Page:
A European research collaboration gives hope for a treatment for schizophrenia

 15 July 2019   Research News

Schizophrenia is a long-term mental health condition that causes a range of psychological symptoms, and is one of the top causes of disability in the world. Schizophrenia affects 1 in 100 people and symptoms can range from memory problems, to auditory and visual hallucinations. But many aspects of the condition don’t have treatments at all, and the treatments we do currently have don’t work very well or patients find hard to take because of the side effects. So, finding a new treatment to treat this condition is of great importance, but to do that we need to understand more fully the causes of schizophrenia itself. The latest research from the Psychiatric Imaging group at the MRC LMS, in collaboration with other European institutes, shares some new insights into how the cannabinoid system contributes to the cognitive impairment of schizophrenia.

Mind and body in balance

The endocannabinoid system (ECS) is one of the brain’s largest neurotransmitter networks. The ECS is always working to achieve balance, or homeostasis, which means maintaining a stable environment regardless of any changes in external stimuli. This whole system is critical to keeping us physiologically healthy, as it can play a role in reproductive systems, sleep, motor control, pain response, memory and mood amongst many more.

The ECS communicates via relays of messengers and receptors. The brain naturally produces endocannabinoid molecules responsible for sending the message to rebalance our bodies, and they look for and activate cannabinoid receptors, just like a lock and key coming together linking your body and brain together. There are primarily two cannabinoid receptors; CB1 and CB2, but it is the CB1 receptor that is much more abundant in the central nervous system.

Previous studies have shown a link between the CB1 receptor and schizophrenia, but in this latest study, researchers wanted to ask whether the availability of the receptor changes at all in patients who is experiencing their first episode with psychotic symptoms without the confounds of cannabis use or illness chronicity.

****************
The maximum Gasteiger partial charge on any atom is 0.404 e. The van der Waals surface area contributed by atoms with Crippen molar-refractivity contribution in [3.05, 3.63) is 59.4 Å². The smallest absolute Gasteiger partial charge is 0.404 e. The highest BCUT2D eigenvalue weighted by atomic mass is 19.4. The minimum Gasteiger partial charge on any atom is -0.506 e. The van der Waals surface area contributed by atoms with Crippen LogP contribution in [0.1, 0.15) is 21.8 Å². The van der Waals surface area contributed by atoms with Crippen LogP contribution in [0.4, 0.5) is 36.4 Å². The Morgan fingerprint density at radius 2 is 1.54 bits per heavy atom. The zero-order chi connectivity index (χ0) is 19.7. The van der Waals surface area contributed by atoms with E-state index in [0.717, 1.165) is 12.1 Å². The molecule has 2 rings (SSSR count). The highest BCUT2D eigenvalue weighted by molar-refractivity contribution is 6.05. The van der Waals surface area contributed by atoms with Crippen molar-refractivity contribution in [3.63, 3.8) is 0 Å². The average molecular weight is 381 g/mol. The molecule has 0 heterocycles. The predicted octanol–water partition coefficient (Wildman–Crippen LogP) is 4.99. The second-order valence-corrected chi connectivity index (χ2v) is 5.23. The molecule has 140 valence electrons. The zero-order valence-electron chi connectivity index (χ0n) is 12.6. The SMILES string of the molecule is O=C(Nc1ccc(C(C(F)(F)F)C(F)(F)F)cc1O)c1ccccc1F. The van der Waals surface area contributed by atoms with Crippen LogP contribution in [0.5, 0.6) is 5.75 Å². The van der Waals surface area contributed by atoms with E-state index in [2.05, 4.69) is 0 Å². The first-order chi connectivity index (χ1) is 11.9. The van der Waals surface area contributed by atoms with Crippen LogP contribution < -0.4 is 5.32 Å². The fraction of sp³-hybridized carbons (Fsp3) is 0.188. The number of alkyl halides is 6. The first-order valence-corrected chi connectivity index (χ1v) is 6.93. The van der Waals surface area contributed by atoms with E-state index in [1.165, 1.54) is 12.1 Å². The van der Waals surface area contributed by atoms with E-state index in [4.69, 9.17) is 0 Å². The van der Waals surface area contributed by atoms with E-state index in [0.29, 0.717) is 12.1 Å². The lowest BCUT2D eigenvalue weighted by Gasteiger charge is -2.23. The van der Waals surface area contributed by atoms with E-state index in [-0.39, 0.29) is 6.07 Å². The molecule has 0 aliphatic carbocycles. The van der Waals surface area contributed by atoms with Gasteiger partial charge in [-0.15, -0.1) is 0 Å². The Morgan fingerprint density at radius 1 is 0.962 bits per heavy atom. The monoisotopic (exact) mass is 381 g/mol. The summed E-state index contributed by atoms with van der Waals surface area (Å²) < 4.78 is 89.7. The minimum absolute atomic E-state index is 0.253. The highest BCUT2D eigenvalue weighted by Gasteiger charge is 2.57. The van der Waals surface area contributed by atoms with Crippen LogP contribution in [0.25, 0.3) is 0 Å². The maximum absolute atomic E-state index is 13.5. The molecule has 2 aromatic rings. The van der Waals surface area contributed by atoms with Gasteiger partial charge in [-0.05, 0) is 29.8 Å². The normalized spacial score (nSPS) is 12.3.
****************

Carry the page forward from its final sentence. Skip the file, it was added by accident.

Research published on July 3 in JAMA Psychiatry revealed that the levels of the CB1 receptor were significantly lower in patients with first-episode psychosis. Additionally, the levels of CB1 receptors were linked to symptom severity, with patients with the lowest CB1 receptor levels showing the most severe cognitive impairment.

PET scans of CB1 receptor availability in patients with first-episode psychosis (bottom row) compared to healthy volunteers (top row). Brain regions with relatively higher distribution are shown in yellow.

Prof Oliver Howes, Head of the Psychiatric Imaging group at the MRC LMS and senior author of this study, discussed the next steps for this research:

“This study has shown a link between CB1 receptor availability and the extent of cognitive impairment in schizophrenia patients. This is evidence that the cannabinoid receptor could be a potential new route for treating the disorder. The next steps would be to test whether treatments that targets cannabinoid receptors are effective in helping with cognitive impairment”.


‘In vivo availability of cannabinoid 1 receptor levels in patients with first-episode psychosis’ was published in JAMA Psychiatry on 3 July. Read the article here.

Image taken from JAMA Psychiatry article.